This way, when I sewed the hem, there was only one layer of seam allowance at the hem on one side, instead of three.  This greatly reduces bulk, and makes sewing the hem so much easier.

There is a bit of bulk in the hem at the other side of the seam allowance, but it's pretty minimal:

And it just looks so much nicer!

Now it was time to attach the bodice.  I sewed the skirt lining together with normal seams, overlocking the raw edges to prevent fraying.  After testing how the two layers looked on top of each other, I decided to sew the skirt lining inside out, with the seam allowances sandwiched in between the lining and outer layers.  The overlocked edges did not show through the sheer fabric in any noticeable way, and I figured this would be more comfortable to wear.  I stitched the two skirts together along the top edge, then pinned them to the outer bodice:

I sewed this seam with a 5/8" seam allowance, then pinned the bodice lining to the other side, sandwiching the skirt layers between the two bodice layers.  At the juncture of each dart, I made sure that the two darts were pressed in the opposite direction from each other:

This was, again, to reduce bulk.  I stitched right along the 5/8" seam line once again, then flipped the two bodices up, encasing all of the raw edges inside.  Now it was time to attach the zipper.  I had pressed in the center back seam allowances of the sheer skirt layer before I attached it to the skirt lining:

This was because I did not want to enclose the outer skirt into the zipper.  I wanted it to float freely from the waist seam.  So I carefully attached the invisible zipper:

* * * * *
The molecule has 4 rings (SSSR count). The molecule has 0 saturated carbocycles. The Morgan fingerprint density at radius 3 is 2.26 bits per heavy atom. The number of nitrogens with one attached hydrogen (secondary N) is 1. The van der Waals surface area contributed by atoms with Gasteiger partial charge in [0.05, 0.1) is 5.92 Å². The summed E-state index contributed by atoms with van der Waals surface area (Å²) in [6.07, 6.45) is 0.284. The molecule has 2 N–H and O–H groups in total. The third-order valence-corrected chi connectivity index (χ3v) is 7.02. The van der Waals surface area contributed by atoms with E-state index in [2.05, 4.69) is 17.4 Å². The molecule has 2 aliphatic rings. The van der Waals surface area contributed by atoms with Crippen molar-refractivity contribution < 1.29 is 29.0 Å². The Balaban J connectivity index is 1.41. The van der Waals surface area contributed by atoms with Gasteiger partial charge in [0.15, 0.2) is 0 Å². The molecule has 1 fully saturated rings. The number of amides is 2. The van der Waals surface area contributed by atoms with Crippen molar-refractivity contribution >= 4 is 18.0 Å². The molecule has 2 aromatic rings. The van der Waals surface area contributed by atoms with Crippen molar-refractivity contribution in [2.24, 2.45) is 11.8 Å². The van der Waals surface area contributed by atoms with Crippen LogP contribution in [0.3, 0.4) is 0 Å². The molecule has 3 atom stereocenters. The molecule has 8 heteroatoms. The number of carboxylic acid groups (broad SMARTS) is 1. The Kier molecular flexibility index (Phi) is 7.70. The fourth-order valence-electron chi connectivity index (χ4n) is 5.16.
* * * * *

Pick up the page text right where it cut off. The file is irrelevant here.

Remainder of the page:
So that it closed all of the bodice layers, but only the lining of the skirt:

Then I sewed the remainder of the lining center back seam with the seam allowances to the inside.  They were also cut on the selvedge, so no need to finish them.

Now to add straps and finish the top of the bodice.  I had only added a 1/4" seam allowance at the top of the bodice pieces when I was tracing them, because I had intended to bind them together instead of turning them in.  This is why I was able to construct the waist seam as I had.  Originally I had planned to use some plain navy blue bias tape for the binding and straps, but after cutting the sheer fabric pieces I decided I had enough scraps to make my own bias tape:

I used my mom's rotary cutting tools to make 1" wide strips:  

And I actually ended up with more than I needed for the straps and binding: